Chemo Without Hairloss! Technology Enabled This Bluffton Teacher to Keep Her Hair During Cancer Treatment
January 2022 Issue
by Marie McAden
Photography (left) by Lindsay Gifford
For 49-year-old Bluffton High School teacher Melanie Williams, discovering she had breast cancer during a routine mammogram last July came as a life-changing blow.
Over the next several weeks, the mother of two would struggle to keep up with work, a busy home life and what seemed like a never-ending stream of doctor appointments and diagnostic tests. Her prognosis and how it would affect her two teenage children added to her anxiety.
The next phase of her cancer journey – enduring four rounds of chemotherapy – would create even more issues. While she was resigned to the trauma the powerful cancer drugs would cause her body, she dreaded one of its most conspicuous and devastating side effects—losing all of her shoulder-length hair.
“You can wear a scarf or wig but everyone knows what that means—
you have cancer,” Melanie said.
“I don’t want people looking at me with pity, especially as a teacher.”
Steeling herself for going bald, she bought a couple of scarves. But prior to the start of her chemo she learned about a treatment that could save her from what she assumed was an inevitable outcome of the drug therapy.
At one of her doctor appointments, Beaufort Memorial Hospital (BMH) breast care navigator Erin Bulatao-Hollifield told her about DigniCap, a scalp cooling treatment proven to reduce hair loss from chemotherapy.
BMH had just begun to offer the service after receiving numerous inquiries from cancer patients. Available at both the hospital’s New River Cancer Center in Okatie and Keyserling Cancer Center in Beaufort, the treatment takes place during chemotherapy sessions and can last from two-and-a-half to six hours, depending on the kinds of cancer drugs being administered.
“By cooling the scalp, you decrease the blood flow to the area so less of the chemicals reach the hair cells,” said Mark Hennigan, director of Beaufort Memorial’s oncology services.
The idea of cooling the scalp during chemo dates back to the 1970s when some cancer patients began using bags of frozen vegetables or ice packs to try to stop the cancer drugs from “burning” their hair.
“Leave it to women to find a way,” said Melissa Bourestom, Vice President of Communications for medical technology company Dignitana, which produces DigniCap. “Throwing a bag of peas on your head was the most primitive form of scalp cooling.”
Some 20 years later, a Swedish oncology nurse intent on sparing cancer patients the emotional pain of losing their hair, teamed up with an engineer to develop a system that would produce more consistent, controllable results than frozen produce.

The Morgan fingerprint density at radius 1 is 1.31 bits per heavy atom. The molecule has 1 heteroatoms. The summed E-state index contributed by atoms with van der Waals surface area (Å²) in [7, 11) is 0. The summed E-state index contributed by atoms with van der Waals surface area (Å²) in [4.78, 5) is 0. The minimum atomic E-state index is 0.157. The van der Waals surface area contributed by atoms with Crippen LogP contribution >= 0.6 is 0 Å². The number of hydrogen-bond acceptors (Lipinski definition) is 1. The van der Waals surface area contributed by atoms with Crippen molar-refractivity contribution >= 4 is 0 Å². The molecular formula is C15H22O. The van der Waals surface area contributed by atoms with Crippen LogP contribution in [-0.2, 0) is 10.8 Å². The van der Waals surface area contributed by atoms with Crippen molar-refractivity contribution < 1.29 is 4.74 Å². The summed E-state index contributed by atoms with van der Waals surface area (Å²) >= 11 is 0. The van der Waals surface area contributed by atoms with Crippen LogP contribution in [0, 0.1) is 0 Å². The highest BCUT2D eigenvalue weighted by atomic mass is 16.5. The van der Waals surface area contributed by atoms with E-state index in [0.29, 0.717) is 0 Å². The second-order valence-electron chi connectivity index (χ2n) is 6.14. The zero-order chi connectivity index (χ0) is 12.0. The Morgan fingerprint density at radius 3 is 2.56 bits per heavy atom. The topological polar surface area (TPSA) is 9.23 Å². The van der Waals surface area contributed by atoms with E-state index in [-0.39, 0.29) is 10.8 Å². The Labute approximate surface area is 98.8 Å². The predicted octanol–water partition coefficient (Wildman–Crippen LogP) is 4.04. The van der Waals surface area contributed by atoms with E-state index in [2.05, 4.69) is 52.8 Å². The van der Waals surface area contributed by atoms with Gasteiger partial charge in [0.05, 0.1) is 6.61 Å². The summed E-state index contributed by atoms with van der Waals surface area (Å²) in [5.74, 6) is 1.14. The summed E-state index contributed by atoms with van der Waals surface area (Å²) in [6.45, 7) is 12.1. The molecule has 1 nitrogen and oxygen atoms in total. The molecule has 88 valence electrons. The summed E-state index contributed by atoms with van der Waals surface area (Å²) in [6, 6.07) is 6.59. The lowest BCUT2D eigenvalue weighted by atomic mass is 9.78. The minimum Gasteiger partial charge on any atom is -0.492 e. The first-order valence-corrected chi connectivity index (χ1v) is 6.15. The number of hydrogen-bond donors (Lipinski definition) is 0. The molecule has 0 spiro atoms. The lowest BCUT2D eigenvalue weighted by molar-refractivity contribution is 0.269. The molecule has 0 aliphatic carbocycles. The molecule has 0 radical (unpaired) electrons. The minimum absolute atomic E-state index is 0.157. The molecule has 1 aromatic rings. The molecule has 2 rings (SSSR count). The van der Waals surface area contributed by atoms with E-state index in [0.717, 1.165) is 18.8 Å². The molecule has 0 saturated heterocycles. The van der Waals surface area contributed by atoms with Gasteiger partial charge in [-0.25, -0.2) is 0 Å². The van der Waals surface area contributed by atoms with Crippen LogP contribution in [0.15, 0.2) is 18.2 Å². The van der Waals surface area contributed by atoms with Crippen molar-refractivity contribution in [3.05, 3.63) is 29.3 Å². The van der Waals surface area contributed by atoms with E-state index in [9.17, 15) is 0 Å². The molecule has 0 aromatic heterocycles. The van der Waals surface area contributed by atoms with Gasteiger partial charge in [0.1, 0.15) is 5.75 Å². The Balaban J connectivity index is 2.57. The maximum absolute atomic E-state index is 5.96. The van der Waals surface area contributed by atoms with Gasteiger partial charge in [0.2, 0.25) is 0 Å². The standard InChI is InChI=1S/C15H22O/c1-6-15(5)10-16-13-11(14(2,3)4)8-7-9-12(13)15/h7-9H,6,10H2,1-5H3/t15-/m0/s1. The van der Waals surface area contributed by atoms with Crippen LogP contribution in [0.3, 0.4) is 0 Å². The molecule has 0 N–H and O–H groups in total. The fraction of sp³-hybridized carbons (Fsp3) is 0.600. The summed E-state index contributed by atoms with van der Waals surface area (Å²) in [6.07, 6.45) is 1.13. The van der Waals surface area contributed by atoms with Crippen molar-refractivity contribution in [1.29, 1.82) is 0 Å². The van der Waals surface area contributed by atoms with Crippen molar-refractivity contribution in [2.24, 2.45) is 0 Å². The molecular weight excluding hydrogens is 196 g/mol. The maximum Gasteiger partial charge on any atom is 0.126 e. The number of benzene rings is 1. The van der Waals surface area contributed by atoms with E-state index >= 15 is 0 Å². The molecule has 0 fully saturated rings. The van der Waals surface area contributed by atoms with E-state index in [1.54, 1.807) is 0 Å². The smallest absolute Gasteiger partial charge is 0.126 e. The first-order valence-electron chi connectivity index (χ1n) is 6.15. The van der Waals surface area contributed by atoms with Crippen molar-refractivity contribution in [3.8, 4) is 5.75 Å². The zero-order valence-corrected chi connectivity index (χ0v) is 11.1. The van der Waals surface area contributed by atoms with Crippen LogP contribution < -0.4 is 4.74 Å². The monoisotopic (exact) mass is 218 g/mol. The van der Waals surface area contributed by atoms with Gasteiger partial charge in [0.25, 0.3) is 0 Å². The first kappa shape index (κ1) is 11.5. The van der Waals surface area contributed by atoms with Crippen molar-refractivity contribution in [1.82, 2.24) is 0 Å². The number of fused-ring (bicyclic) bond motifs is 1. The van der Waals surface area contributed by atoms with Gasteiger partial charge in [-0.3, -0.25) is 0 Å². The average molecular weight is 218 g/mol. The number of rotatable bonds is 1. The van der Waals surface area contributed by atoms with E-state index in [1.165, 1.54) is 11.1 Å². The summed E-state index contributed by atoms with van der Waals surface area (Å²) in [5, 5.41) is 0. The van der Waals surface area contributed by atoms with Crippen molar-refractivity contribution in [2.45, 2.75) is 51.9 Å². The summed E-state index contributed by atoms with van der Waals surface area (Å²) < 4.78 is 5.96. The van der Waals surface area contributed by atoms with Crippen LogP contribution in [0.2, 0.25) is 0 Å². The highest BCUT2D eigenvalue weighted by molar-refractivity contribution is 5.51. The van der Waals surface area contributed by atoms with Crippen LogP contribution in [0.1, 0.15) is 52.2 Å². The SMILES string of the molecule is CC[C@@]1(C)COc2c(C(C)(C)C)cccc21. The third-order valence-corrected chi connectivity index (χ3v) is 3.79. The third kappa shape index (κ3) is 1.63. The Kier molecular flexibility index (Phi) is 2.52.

The original DigniCap system they created in 2009 consisted of a form-fitting silicone cap that is attached to a computerized cooling unit. Inside the cap were specially designed channels which allowed coolant to be continuously circulated across all parts of the cap.
Results of a clinical trial showed DigniCap prevented hair loss in 66.3 percent of patients receiving chemotherapy. In 2015, the medical device received clearance from the FDA. Two years later, the next generation DigniCap system was introduced. It uses a flexible, form-fitting cap powered by precise, thermo-electric cooling.
“It’s cold, but you get used to it after the first half hour,” Melanie said. “I brought a jacket and my own blanket to stay warm.”
The treatment, available to cancer patients with solid tumors, is currently offered in more than 250 locations in the U.S. Beaufort Memorial’s Okatie and Beaufort cancer centers are the only medical facilities in Beaufort County currently providing the service.
To partake in the treatment, Melanie had to purchase a DigniCap kit, which includes an inner cooling wrap that tightens around your head like a blood pressure cuff, along with a neoprene cap that goes over the wrap to ensure constant contact to the scalp.
In addition to the $250 kit, DigniCap charges $300 per treatment. (Beaufort Memorial, which leases the cooling units, simply facilitates the service and does not receive any of the payment.) Total cost typically runs from $1,500 to $2,500 based on the number of cycles of chemotherapy a patient receives.
“Quite a few insurance companies cover the cost,” Bourestom said. “We offer an online hub to help patients file for reimbursements and can assist with the paperwork required for submission.”
After checking with her insurance company, Melanie expects to be reimbursed for part of the $1,450 she paid for the treatment. She has submitted the required paperwork and is waiting for a response. “Even if the insurance doesn’t cover it, I would have done it anyway,” she said. “It was worth it to have one less thing to deal with.”
Melanie had her final chemo treatment last October. In addition to chemo, she recently underwent a double mastectomy and will have reconstructive surgery early this year.
As for her experience with DigniCap, she couldn’t be happier with the results. While she can tell her hair is a little thinner, especially at the top of her head, she hasn’t had to wear the scarves she bought.
“I don’t look like I have cancer,” said Melanie. “It’s helped keep me more positive and my kids aren’t having to see me bald and think, ‘Oh my God, she has cancer.’”